Patterns of lymph node spread of cutaneous squamous cell carcinoma of the head and neck

Tom J Vauterin, Michael J Veness, Garry J Morgan, Michael G Poulsen, Christopher J O'Brien
Head & Neck 2006, 28 (9): 785-91

BACKGROUND: Among patients with cutaneous squamous cell carcinoma (SCC) of the head and neck, recent studies have shown that those with involvement of the parotid gland also have a high incidence of neck node involvement. Treatment of the neck by either surgery or radiotherapy is therefore recommended among patients with parotid SCC, even if clinical examination is negative. The aim of this study was first to analyze patterns of metastatic spread in the parotid and cervical lymph nodes and then to correlate the pattern of involved nodes with the primary cutaneous site in order to guide the appropriate extent of surgery, should neck dissection be used to treat the neck in patients with parotid SCC.

METHODS: A cohort of 209 patients with cutaneous SCC of the head and neck and clinically evident regional metastatic disease was reviewed retrospectively from 3 Australian institutions. The distribution of involved nodes was obtained from pathology reports; the anatomic sites of primary cutaneous cancers were then correlated with these findings.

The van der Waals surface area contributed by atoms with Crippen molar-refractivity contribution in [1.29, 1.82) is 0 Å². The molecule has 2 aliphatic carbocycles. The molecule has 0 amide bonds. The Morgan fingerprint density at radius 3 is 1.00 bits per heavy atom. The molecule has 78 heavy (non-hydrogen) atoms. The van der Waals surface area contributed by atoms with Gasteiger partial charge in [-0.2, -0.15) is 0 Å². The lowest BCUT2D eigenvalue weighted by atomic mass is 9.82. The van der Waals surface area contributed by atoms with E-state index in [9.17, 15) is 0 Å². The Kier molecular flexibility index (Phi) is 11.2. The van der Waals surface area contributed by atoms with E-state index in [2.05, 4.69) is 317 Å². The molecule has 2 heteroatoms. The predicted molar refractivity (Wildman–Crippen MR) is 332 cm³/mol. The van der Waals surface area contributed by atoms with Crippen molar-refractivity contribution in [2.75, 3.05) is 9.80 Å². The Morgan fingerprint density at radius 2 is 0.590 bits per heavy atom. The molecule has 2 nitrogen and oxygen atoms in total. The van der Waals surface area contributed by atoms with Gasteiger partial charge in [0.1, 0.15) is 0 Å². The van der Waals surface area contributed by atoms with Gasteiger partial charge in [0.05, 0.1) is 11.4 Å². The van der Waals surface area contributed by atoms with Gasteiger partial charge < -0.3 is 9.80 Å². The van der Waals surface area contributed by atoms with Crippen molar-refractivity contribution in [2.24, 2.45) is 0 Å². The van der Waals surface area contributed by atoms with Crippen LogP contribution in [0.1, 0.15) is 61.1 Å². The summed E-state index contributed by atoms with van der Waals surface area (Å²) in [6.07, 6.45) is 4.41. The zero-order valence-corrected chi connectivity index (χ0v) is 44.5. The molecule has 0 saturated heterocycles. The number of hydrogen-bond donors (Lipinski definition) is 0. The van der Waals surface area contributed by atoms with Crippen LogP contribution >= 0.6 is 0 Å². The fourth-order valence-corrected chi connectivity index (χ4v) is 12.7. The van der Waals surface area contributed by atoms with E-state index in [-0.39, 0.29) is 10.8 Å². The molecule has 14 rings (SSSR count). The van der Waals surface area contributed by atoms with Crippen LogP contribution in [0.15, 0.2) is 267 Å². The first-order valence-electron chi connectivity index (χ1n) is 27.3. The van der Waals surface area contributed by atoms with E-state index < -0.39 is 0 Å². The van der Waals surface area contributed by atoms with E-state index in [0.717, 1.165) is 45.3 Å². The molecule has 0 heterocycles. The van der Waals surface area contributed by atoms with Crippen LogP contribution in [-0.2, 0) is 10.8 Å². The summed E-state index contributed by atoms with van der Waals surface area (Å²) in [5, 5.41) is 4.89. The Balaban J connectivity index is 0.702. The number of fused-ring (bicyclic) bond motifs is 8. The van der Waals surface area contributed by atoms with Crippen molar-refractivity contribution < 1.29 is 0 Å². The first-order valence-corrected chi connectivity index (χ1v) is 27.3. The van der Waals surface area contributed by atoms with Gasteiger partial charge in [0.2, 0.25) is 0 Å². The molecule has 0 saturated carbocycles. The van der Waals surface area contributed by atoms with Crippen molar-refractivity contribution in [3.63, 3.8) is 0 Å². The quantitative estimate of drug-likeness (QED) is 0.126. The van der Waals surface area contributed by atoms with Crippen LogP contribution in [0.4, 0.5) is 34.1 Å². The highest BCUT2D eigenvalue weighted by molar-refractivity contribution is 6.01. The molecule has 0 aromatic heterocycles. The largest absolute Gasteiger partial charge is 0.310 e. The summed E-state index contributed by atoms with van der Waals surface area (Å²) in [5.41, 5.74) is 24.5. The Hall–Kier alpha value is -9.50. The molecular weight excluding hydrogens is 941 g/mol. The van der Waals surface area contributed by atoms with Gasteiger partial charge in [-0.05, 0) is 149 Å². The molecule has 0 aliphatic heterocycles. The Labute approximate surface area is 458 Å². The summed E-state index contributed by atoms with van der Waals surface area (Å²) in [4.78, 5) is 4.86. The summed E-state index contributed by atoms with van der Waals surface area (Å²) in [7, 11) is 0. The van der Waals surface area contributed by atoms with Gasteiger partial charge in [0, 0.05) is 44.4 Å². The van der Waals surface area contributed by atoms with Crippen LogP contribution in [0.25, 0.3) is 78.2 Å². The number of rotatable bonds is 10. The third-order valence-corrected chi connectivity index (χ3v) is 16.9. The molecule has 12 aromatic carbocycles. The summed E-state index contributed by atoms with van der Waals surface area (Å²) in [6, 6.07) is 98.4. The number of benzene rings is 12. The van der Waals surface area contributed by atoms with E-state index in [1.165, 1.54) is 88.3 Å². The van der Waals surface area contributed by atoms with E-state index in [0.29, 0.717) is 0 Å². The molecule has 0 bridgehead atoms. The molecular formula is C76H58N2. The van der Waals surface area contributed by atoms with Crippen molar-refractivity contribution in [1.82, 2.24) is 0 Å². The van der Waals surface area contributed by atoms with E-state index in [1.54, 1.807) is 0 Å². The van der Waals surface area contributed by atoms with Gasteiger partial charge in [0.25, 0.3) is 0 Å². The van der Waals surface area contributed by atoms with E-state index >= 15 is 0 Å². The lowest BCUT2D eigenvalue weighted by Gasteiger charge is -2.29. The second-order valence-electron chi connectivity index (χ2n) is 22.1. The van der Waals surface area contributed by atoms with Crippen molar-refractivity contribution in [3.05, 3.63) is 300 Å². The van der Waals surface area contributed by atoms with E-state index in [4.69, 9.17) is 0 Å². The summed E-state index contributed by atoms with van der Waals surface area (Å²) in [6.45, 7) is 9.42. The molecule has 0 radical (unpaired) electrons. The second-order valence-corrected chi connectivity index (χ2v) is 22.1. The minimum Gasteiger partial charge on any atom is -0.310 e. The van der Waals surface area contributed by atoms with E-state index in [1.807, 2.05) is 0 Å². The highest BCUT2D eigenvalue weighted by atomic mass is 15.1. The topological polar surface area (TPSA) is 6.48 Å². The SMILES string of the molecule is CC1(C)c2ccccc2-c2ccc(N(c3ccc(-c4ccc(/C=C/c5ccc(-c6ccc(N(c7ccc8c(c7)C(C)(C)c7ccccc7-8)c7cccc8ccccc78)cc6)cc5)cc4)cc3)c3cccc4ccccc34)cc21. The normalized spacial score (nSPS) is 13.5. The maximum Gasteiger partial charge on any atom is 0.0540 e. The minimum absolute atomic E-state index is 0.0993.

RESULTS: Among 209 patients, 171 (82%) had clinical parotid involvement. Of these, 28 had clinical neck disease, whereas 143 had parotid disease alone. Thirty-eight (18%) patients had neck disease only. A total of 199 patients were treated surgically, whereas 10 received radiotherapy alone. Surgery included 172 parotidectomies and 151 neck dissections (93 of which were elective). Primary sites were cheek (21.7%), pinna (20.4%), temple (15.8%), forehead (15.8%), postauricular region (5.9%), neck (5.3%), anterior scalp (5.3%), posterior scalp (3.3%), periorbital (3.3%), nose (2.6%), and chin (0.6%). Among pathologically positive necks, level II was most frequently involved (79%). Level IV (13%) and level V (17%) were only involved in extensive lymph node disease, the exception being for isolated level V metastases from the posterior scalp.

CONCLUSIONS: Primary sites were mainly localized to the lateral aspect of the head. Among patients with cutaneous SCC involving the parotid and neck, level II was the most commonly involved neck level. The distribution of involved nodes suggests that in a patient with parotid involvement and a clinically negative neck with an anterolateral primary, a supraomohyoid neck dissection, always including the external jugular lymph node(s) would be appropriate. In the case of a posterior primary, level V should be dissected as well. In patients with parotid SCC and a clinically positive neck, a comprehensive neck dissection is recommended.

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